Arizona police organization says LulzSec hacking could compromise officer safety
After having hundreds of in-house documents released by hacker group LulzSec, the personal information of numerous Arizona law enforcement officials has hit the Web, said the Arizona Highway Patrol Assn., which added that the disclosure of the information could compromise officer safety.
The email accounts of eight employees of the Arizona Department of Public Safety were compromised by LulzSec on Thursday, a spokesman for the agency said. The data exposed included phone numbers, addresses and even the name and email address of one employee's wife. Since the data dump, at least one of those affected has changed his phone number, according to a recording that plays after calling the posted cellphone number.
Jimmy Chavez, president of the Arizona Highway Patrol Assn., said law enforcement officials go to great lengths to protect their identities, and his organization is now concerned about what people may do with the published information.
"You never know when someone might take some retaliation," he said.
The leaked files contained various files with the information of "at least a couple dozen" law enforcement officials, said Capt. Steven Harrison, a spokesman for the Arizona Department of Public Safety.
Affected law enforcement officials were caught in the crossfire on an issue they have no control over, Chavez said. LulzSec said in a statement that it had gone after the Arizona department because it is against SB 1070, Arizona's anti-illegal-immigration law.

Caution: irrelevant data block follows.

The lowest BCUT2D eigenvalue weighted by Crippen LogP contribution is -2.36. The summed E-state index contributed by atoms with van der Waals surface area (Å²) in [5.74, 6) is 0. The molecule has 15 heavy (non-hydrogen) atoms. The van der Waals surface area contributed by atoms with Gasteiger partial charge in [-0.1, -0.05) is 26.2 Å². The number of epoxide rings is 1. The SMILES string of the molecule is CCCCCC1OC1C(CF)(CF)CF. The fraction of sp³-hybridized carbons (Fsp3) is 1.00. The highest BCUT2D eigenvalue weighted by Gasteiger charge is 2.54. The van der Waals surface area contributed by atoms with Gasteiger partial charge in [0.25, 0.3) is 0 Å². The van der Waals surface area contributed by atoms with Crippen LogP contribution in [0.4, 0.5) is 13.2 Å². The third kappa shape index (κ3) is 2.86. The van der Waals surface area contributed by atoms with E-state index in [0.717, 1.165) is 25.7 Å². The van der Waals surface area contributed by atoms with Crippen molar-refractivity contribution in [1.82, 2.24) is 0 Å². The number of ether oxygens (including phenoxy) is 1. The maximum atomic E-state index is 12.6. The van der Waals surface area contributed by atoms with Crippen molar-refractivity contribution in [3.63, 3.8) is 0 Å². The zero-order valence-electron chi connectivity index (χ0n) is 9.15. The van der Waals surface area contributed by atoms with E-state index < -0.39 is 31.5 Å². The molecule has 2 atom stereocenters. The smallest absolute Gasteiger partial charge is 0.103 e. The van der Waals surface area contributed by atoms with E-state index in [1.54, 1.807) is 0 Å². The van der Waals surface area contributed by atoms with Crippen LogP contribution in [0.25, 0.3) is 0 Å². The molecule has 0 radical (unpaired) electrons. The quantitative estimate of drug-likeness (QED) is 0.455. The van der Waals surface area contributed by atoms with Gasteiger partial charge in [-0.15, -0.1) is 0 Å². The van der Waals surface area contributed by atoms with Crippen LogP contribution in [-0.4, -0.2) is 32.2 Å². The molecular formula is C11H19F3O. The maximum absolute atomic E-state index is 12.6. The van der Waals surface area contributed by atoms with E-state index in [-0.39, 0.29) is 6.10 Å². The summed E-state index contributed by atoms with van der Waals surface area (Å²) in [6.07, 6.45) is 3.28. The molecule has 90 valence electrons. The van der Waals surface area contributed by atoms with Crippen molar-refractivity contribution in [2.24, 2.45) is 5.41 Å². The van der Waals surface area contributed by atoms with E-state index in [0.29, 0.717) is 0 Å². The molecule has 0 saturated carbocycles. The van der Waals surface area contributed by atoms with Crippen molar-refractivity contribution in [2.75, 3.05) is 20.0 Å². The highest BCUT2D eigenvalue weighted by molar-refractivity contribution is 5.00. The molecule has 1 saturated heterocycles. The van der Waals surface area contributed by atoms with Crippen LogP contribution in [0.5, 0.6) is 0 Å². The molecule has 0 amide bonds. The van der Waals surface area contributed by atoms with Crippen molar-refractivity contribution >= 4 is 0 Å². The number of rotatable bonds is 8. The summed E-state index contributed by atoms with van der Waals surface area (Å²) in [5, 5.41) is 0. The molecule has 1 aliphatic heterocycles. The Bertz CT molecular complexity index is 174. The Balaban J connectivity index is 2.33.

"We're obligated to enforce the statutes that are on the book," Chavez said. "For someone, whether its LulzSec or any other organization, to assume that our officers are out there actively racially profiling is absolutely ridiculous."
Many Arizona law enforcement officers were still unaware of the data breach Friday. The Arizona Highway Patrol Assn. spent the day getting out information about the situation to its members.
"Our guys are out there doing what they're supposed to be doing, and they put themselves in harm's way every single day," Chavez said. "They don't need any additional pressure on them from a -- let's just call it what it is -- a terrorist organization."
-- Salvador Rodriguez
Image: Border Patrol agents talk on their phones as an Arizona Department of Public Safety officer leaves the frontage road along Interstate 8 in Gila Bend, Ariz., on May 12, hours after a train and Border Patrol vehicle collided in the early morning hours. Credit: Matt York / Associated Press